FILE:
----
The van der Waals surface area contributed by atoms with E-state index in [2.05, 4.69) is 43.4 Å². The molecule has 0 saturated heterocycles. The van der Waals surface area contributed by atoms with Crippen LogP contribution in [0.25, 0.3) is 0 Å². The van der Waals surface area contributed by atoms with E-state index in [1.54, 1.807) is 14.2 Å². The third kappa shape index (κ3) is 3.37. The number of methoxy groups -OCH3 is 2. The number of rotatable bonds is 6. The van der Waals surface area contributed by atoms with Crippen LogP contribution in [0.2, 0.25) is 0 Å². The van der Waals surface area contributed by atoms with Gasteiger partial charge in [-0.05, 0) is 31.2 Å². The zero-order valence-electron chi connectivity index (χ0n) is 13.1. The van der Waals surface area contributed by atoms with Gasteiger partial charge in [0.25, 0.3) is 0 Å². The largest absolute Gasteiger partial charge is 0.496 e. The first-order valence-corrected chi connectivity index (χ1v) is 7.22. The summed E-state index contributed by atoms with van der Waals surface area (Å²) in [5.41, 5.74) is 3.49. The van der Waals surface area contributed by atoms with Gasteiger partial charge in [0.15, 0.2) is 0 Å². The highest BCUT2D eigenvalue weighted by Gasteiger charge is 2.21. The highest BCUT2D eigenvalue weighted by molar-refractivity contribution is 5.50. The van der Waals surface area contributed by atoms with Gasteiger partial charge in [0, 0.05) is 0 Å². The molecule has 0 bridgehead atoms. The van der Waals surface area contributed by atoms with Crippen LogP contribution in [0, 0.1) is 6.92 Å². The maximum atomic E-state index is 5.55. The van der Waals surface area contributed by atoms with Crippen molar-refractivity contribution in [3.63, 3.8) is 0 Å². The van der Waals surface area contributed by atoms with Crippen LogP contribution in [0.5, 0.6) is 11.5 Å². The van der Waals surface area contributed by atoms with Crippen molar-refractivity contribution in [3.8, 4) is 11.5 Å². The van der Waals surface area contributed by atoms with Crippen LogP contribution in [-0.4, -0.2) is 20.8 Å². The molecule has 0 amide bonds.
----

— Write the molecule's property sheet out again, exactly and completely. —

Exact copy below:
The van der Waals surface area contributed by atoms with E-state index in [2.05, 4.69) is 43.4 Å². The molecule has 0 saturated heterocycles. The van der Waals surface area contributed by atoms with Crippen LogP contribution in [0.25, 0.3) is 0 Å². The van der Waals surface area contributed by atoms with E-state index in [1.54, 1.807) is 14.2 Å². The third kappa shape index (κ3) is 3.37. The number of methoxy groups -OCH3 is 2. The number of rotatable bonds is 6. The van der Waals surface area contributed by atoms with Crippen LogP contribution in [0.2, 0.25) is 0 Å². The van der Waals surface area contributed by atoms with Gasteiger partial charge in [-0.05, 0) is 31.2 Å². The zero-order valence-electron chi connectivity index (χ0n) is 13.1. The van der Waals surface area contributed by atoms with Gasteiger partial charge in [0.25, 0.3) is 0 Å². The largest absolute Gasteiger partial charge is 0.496 e. The first-order valence-corrected chi connectivity index (χ1v) is 7.22. The summed E-state index contributed by atoms with van der Waals surface area (Å²) in [5.41, 5.74) is 3.49. The van der Waals surface area contributed by atoms with Gasteiger partial charge in [0.15, 0.2) is 0 Å². The highest BCUT2D eigenvalue weighted by Gasteiger charge is 2.21. The highest BCUT2D eigenvalue weighted by molar-refractivity contribution is 5.50. The van der Waals surface area contributed by atoms with Gasteiger partial charge in [0, 0.05) is 0 Å². The molecule has 0 bridgehead atoms. The van der Waals surface area contributed by atoms with Crippen LogP contribution in [0, 0.1) is 6.92 Å². The maximum atomic E-state index is 5.55. The van der Waals surface area contributed by atoms with Crippen molar-refractivity contribution in [3.63, 3.8) is 0 Å². The van der Waals surface area contributed by atoms with Crippen LogP contribution in [0.5, 0.6) is 11.5 Å². The van der Waals surface area contributed by atoms with Crippen molar-refractivity contribution in [3.8, 4) is 11.5 Å². The van der Waals surface area contributed by atoms with Crippen LogP contribution in [-0.4, -0.2) is 20.8 Å². The molecule has 0 amide bonds.